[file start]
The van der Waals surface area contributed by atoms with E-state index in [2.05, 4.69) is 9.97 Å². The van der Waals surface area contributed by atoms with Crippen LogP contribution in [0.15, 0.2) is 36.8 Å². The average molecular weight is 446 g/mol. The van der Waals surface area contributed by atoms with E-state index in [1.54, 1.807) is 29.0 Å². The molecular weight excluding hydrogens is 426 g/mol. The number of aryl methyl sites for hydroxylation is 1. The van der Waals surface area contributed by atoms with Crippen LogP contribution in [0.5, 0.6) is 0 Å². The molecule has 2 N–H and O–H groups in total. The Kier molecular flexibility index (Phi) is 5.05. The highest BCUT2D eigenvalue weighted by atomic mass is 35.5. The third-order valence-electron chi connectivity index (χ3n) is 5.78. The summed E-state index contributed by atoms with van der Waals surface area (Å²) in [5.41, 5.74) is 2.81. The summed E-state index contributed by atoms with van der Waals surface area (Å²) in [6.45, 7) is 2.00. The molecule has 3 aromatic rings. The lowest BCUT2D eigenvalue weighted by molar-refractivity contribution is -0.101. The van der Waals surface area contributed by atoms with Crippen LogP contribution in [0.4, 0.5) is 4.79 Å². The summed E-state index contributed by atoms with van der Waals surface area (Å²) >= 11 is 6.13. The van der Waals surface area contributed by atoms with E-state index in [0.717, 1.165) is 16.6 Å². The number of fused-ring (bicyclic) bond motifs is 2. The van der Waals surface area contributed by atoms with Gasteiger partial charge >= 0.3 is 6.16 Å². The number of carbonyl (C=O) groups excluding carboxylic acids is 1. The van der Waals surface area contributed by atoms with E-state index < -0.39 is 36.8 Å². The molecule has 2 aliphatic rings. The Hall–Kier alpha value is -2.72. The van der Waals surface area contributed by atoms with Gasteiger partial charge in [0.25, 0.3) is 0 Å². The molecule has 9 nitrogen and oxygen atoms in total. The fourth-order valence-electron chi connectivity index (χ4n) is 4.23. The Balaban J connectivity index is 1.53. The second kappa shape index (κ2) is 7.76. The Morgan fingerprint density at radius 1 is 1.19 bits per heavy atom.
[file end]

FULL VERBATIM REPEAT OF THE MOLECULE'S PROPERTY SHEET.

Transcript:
The van der Waals surface area contributed by atoms with E-state index in [2.05, 4.69) is 9.97 Å². The van der Waals surface area contributed by atoms with Crippen LogP contribution in [0.15, 0.2) is 36.8 Å². The average molecular weight is 446 g/mol. The van der Waals surface area contributed by atoms with E-state index in [1.54, 1.807) is 29.0 Å². The molecular weight excluding hydrogens is 426 g/mol. The number of aryl methyl sites for hydroxylation is 1. The van der Waals surface area contributed by atoms with Crippen LogP contribution in [0.5, 0.6) is 0 Å². The molecule has 2 N–H and O–H groups in total. The Kier molecular flexibility index (Phi) is 5.05. The highest BCUT2D eigenvalue weighted by atomic mass is 35.5. The third-order valence-electron chi connectivity index (χ3n) is 5.78. The summed E-state index contributed by atoms with van der Waals surface area (Å²) in [5.41, 5.74) is 2.81. The summed E-state index contributed by atoms with van der Waals surface area (Å²) in [6.45, 7) is 2.00. The molecule has 3 aromatic rings. The lowest BCUT2D eigenvalue weighted by molar-refractivity contribution is -0.101. The van der Waals surface area contributed by atoms with Crippen LogP contribution in [0.4, 0.5) is 4.79 Å². The summed E-state index contributed by atoms with van der Waals surface area (Å²) >= 11 is 6.13. The van der Waals surface area contributed by atoms with E-state index in [0.717, 1.165) is 16.6 Å². The number of fused-ring (bicyclic) bond motifs is 2. The van der Waals surface area contributed by atoms with Gasteiger partial charge >= 0.3 is 6.16 Å². The number of carbonyl (C=O) groups excluding carboxylic acids is 1. The van der Waals surface area contributed by atoms with E-state index < -0.39 is 36.8 Å². The molecule has 2 aliphatic rings. The Hall–Kier alpha value is -2.72. The van der Waals surface area contributed by atoms with Gasteiger partial charge in [0.25, 0.3) is 0 Å². The molecule has 9 nitrogen and oxygen atoms in total. The fourth-order valence-electron chi connectivity index (χ4n) is 4.23. The Balaban J connectivity index is 1.53. The second kappa shape index (κ2) is 7.76. The Morgan fingerprint density at radius 1 is 1.19 bits per heavy atom.